On the night of Feb. 25, 1964, Malcolm X watched ringside as Cassius Clay trounced Sonny Liston to be named the world heavyweight champion for the first of three times. The next day, at a news conference, Clay announced that he would be changing his name to Cassius X — an homage to his mentor and friend and a rejection of the white name that had been passed down to him. Weeks later, he officially made the switch to Muhammad Ali. “Cassius Clay is a slave name,” he said. “I didn’t choose it, and I don’t want it. I am Muhammad Ali, a free name. It means ‘beloved of God,’ and I insist people use it when people speak to me.”
4. He was one of the first professional athletes to put politics before sports
Decades before NFL quarterback Colin Kaepernick took a stand for racial justice by kneeling during the national anthem, Ali also saw his career suffer for his beliefs. On April 28, 1967, he refused to be inducted into the U.S. Army, citing his Muslim faith and his unwillingness to fight underprivileged people on the other side of the world. “It is in the light of my consciousness as a Muslim minister and my own personal convictions that I take my stand in rejecting the call to be inducted,” he said at the time. “I find I cannot be true to my beliefs in my religion by accepting such a call.” Ali was stripped of his heavyweight title, and in June of that year, he was convicted of draft evasion, which came with a $10,000 fine, a five-year prison sentence and a three-year ban from the sport of boxing. The appeals process kept him out of jail, but he didn’t return to the ring until Oct. 26, 1970. The Supreme Court later overturned the conviction in 1971.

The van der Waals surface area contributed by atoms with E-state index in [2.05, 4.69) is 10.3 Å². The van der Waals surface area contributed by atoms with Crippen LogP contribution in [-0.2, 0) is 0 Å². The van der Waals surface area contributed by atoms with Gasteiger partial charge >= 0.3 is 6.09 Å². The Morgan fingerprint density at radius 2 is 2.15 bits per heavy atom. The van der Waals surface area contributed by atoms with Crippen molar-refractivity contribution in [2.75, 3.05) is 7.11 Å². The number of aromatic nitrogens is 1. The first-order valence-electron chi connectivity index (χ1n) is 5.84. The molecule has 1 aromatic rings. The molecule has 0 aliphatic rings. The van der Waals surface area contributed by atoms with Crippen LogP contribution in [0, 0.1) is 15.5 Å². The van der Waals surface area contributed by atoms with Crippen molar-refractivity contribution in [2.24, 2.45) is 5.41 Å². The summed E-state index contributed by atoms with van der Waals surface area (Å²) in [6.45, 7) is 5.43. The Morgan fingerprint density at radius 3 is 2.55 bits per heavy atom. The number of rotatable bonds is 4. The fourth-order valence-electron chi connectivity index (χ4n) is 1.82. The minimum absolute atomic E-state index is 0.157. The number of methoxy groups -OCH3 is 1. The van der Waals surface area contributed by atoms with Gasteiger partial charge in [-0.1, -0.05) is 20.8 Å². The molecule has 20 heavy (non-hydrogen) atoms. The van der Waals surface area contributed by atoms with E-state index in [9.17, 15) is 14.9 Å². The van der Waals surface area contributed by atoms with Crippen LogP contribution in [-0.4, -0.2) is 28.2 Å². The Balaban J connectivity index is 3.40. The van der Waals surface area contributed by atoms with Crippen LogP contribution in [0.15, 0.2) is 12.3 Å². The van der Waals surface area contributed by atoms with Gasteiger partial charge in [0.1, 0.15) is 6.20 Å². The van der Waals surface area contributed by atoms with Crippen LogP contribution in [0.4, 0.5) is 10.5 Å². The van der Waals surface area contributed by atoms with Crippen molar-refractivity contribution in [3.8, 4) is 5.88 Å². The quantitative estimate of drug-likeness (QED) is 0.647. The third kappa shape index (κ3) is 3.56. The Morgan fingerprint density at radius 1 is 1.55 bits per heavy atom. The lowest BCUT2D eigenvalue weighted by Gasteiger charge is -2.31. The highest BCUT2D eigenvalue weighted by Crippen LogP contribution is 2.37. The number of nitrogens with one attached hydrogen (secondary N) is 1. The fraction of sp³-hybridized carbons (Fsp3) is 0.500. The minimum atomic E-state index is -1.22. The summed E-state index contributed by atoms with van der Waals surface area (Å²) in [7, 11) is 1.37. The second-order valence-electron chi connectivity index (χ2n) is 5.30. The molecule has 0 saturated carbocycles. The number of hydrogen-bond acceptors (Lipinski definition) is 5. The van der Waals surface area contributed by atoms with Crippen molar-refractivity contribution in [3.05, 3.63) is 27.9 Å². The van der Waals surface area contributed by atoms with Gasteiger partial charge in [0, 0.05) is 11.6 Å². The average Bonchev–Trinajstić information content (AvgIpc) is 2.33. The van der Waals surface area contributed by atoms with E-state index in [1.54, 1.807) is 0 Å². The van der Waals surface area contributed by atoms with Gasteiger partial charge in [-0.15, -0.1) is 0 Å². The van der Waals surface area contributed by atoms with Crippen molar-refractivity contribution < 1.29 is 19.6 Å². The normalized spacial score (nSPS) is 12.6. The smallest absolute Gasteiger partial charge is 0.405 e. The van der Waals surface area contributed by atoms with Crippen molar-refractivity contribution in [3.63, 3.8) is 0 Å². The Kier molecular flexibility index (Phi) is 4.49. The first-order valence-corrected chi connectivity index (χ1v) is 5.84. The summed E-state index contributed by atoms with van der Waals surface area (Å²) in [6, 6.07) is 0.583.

5. He was a genius at using the media
Brash, charming, braggadocious and funny, Ali was a media darling from the start of his career. He made an art out of trash talk, spinning unflattering nicknames for his opponents and inventing digestible narratives that raised his bouts to the level of tall tales and myths. “He’s too ugly to be world champion,” he said, before his 1964 title challenge against Liston. “The world champ should be pretty like me!” He dubbed himself “the king of the world,” “the prettiest thing that ever lived” and “the greatest” and journalists breathlessly covered every news conference, controversy, fight and political move. One of the most photographed athletes in history, Ali appeared on the cover of Sports Illustrated 40 times, bested only by Michael Jordan, 58.
6. … and his rhyming brags may have led to the invention of a new genre of music